It looks like raspberry sorbet, but it's actually hummus. Beets experienced a huge surge in popularity in the week leading up to Valentine's Day. I think this recipe from one arab vegan was part of that trend.
Sumac and I have never really had a great relationship. I guess I don't trust it not to take control of a dish as it once did. Still, I was intrigued by this hummus recipe and decided to give sumac a chance, starting with a very small amount and working up to that specified by the recipe. As it turned out, you can barely taste it. It adds a bit of pungency and sourness, but it's not overpowering. Garlic and lemon help keep it in line. To the original recipe, I added more tahini and cumin as well as aleppo pepper flakes. I think the texture could be richer from still more tahini--the chickpeas and the beets have almost no oil in them.
Also: Here's a page with a bunch of hummus variants I have made.
Beet and Sumac Hummus
(adapted from one arab vegan)
1 1/2 c chickpeas
3/4 c cooked beet, roughly chopped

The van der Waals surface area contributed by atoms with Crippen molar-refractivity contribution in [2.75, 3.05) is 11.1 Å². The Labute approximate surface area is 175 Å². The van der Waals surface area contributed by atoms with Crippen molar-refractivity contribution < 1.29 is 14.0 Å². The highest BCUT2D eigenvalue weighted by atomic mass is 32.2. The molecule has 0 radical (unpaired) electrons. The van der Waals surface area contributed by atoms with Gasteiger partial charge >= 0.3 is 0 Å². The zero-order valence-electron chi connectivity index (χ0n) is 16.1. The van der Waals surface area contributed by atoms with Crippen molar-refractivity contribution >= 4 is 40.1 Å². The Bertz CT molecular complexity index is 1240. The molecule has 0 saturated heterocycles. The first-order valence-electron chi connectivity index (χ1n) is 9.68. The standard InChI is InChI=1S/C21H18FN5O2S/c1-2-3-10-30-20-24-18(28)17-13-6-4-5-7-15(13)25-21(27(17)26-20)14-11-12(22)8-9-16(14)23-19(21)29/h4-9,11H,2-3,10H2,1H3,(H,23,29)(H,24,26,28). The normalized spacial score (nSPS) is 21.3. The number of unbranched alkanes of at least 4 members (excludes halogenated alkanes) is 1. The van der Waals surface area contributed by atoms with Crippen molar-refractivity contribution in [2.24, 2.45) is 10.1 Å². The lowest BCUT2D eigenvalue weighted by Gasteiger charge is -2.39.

1/4 c tahini
1 TB aleppo
1 tsp cumin
1-1.5 TB sumac
1 tsp cumin powder
sea salt to taste
juice of 1 lemon
1 small clove of garlic, crushed
1 tsp olive oil
reserved water from beets or chickpeas as needed
InstructionsAdd all ingredients to a food processor and blend, scraping down the sides frequently. Note that the beets will release some moisture – so be wary of adding too much reserve water to thin. Serves 6.
Asparagus is coming back in season! Following the Bittman bible, I roasted these at 450* for about 15 minutes. Olive oil, salt, and one crushed clove garlic.
I had these with the old standby wheatberry salad. Because there's so much vinegar in the salad, it balanced out the asparagus really nicely; there was no need for lemon on the asparagus. Later I ended up cutting the asparagus into bite-sized pieces and just throwing them into the salad.